Biden is demonstrating troubling pattern in gaffes
Presumptive Democratic presidential nominee Joe Biden told an African American talk show host last week: “If you have a problem figuring out whether you’re for me or Trump, then you ain’t black.” It was not a one-off remark.
After strong condemnation, including from some fellow Democrats, Biden attempted to walk back his statement, suggesting he was trying to be funny. Biden has made other demeaning comments about minorities for many years. They are part of a pattern.
One of the definitions of “pattern” is: “a combination of qualities, acts, tendencies … forming a consistent or characteristic arrangement.”
In his self-defense, Biden frequently says, “Look at my record.” OK, let’s look.
Biden claims the NAACP has supported him every time he has run for office. Not so, says current NAACP president, Derrick Johnson: “We want to clarify that the NAACP is a nonpartisan organization and does not endorse candidates for political office at any level.”
Biden’s “record” of putting down minorities is also part of his pattern. In 2007, speaking of Barack Obama, Biden told Jason Horowitz of The New York Observer: “I mean, you got the first mainstream African American who is articulate and bright and clean and a nice-looking guy,” he said. “I mean, that’s a storybook, man.”
Last August, while speaking to the Asian and Latino Coalition in Des Moines, Iowa, Biden associated black people with poverty: “Poor kids are just as bright and just as talented as white kids.”
In 2006 while contemplating a run for president, Biden said, “You cannot go to a 7-Eleven or a Dunkin’ Donuts unless you have a slight Indian accent.”
There’s more in Biden’s record.
The Trump-Pence campaign has compiled a list of similar statements. In 1977, Biden worried about the results of certain desegregation policies: “Unless we do something about this, my children are going to grow up in a jungle, the jungle being a racial jungle with tensions having built so high that it is going to explode at some point.”
In 1993, Biden described “predators” unworthy of forgiveness who must be locked away from society: “[U]nless we do something about that cadre of young people — tens of thousands of them, born out of wedlock, without parents, without supervision, without any structure, without any conscience developing … because they literally have not been socialized … [A] portion of them will become the predators 15 years from now, and … we have predators on our streets that society has in fact, in part because of its neglect, created… [W]e don’t very well know how to rehabilitate them at that point. That’s the sad truth. You’re looking at the fella who is one of the primary architects of the sentencing commission.”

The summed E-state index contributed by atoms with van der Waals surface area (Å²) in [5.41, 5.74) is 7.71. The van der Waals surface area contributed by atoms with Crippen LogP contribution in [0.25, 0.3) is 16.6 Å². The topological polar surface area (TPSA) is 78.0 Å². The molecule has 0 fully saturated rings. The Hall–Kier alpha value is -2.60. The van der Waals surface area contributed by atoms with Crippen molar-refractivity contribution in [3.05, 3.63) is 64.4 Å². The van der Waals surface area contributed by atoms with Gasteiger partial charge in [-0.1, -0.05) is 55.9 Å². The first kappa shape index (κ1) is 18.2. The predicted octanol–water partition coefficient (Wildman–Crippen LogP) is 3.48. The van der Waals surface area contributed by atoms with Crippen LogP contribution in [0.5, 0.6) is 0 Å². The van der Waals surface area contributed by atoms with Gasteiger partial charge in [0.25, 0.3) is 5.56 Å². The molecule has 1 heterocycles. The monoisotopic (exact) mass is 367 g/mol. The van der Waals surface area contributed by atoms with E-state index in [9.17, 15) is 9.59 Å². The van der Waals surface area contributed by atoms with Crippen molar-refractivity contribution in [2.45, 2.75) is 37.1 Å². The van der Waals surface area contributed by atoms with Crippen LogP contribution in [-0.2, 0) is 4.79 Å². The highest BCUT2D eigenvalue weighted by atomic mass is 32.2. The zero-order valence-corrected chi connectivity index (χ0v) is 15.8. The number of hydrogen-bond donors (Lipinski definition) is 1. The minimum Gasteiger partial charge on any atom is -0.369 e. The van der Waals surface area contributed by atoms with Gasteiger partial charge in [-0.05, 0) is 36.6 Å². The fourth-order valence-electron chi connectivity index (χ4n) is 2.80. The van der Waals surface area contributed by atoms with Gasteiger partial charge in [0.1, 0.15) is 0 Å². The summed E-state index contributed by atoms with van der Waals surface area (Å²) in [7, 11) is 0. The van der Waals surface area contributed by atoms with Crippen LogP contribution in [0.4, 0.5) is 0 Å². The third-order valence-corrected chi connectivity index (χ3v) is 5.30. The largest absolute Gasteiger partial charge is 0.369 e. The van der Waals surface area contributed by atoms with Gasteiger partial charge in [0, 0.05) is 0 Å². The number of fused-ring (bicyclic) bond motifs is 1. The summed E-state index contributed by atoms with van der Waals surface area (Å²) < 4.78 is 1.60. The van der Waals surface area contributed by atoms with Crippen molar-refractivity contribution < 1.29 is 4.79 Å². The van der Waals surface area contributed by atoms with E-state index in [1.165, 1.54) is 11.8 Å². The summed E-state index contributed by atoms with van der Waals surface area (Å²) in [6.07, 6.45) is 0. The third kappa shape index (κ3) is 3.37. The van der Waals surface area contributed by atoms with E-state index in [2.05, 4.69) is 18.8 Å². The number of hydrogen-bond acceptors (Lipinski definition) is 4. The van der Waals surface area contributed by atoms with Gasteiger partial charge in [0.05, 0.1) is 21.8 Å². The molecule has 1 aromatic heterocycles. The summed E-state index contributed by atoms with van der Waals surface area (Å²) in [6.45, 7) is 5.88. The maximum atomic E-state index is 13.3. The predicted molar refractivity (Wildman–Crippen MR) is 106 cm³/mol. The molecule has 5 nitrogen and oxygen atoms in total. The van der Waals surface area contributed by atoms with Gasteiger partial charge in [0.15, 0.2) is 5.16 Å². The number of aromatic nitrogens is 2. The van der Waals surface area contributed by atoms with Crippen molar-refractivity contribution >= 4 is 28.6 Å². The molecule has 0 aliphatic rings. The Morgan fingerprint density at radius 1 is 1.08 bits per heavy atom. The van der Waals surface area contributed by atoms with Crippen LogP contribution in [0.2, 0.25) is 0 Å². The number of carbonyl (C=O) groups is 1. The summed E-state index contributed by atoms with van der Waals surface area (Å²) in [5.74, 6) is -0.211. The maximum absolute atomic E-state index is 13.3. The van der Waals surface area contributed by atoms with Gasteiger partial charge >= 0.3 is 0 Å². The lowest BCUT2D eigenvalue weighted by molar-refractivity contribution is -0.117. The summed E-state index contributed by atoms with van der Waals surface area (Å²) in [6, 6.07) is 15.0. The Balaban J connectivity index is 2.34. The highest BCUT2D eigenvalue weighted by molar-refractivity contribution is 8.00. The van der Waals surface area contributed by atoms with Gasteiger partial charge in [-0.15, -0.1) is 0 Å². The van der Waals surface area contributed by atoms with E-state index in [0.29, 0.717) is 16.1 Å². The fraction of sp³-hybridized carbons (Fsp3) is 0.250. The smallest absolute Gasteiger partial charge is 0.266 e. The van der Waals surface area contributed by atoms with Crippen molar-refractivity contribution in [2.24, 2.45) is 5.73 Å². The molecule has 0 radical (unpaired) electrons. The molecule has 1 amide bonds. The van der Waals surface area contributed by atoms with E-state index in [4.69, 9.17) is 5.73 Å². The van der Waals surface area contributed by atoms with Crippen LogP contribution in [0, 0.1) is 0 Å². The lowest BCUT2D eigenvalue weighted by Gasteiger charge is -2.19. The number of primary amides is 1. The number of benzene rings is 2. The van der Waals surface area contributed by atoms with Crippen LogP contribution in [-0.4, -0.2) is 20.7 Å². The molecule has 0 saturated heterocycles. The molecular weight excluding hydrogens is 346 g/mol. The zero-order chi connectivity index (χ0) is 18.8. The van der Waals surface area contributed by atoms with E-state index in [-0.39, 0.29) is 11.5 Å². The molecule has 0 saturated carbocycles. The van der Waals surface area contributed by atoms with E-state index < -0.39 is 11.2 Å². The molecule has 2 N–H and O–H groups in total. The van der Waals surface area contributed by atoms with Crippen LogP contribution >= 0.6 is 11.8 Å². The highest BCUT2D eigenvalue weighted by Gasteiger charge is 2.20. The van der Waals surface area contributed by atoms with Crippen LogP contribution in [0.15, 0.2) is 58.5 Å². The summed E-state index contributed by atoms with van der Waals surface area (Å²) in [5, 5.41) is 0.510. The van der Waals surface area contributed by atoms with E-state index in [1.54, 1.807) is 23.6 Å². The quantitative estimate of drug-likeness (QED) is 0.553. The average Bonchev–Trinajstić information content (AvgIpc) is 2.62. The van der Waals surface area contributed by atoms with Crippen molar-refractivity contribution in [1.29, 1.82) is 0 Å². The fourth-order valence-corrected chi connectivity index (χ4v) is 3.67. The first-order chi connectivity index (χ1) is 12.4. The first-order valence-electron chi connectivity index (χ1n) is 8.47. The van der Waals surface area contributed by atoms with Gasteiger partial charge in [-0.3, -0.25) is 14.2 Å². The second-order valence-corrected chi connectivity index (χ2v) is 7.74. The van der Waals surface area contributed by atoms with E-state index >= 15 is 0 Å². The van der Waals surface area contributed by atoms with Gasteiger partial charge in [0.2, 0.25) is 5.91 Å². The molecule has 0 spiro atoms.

It was President Donald Trump who pushed sentencing revisions through Congress and won praise from African American leaders.
Biden has repeatedly praised racist Alabama Gov. George Wallace and bragged about receiving an award from him: “I think the Democratic Party could stand a liberal George Wallace — someone who’s not afraid to stand up and offend people, someone who wouldn’t pander but would say what the American people know in their gut is right,” Biden said in 1975. “[S]ometimes even George Wallace is right about some things,” Biden said in 1981.
In 2003, Biden delivered a eulogy for onetime segregationist Sen. Strom Thurmond: “I was honored to work with him, privileged to serve with him, proud to call him my friend.”
In 2010, Biden delivered a eulogy for a former KKK Exalted Cyclops, the late Sen. Robert Byrd: “He was a friend, he was a mentor and he was a guide.”
In 2019, Biden bragged about working with Sen. James Eastland: “Even in the days when I got there, the Democratic Party still had seven or eight old-fashioned Democratic segregationists. You’d get up and you’d argue like the devil with them. Then you’d go down and have lunch or dinner together.”
That’s the Biden record. Now let’s see him defend it.
Editor’s note: Readers may email Cal Thomas at firstname.lastname@example.org. Look for Cal Thomas’ new book “America’s Expiration Date: The Fall of Empires and Superpowers and the Future of the United States” (HarperCollins/Zondervan).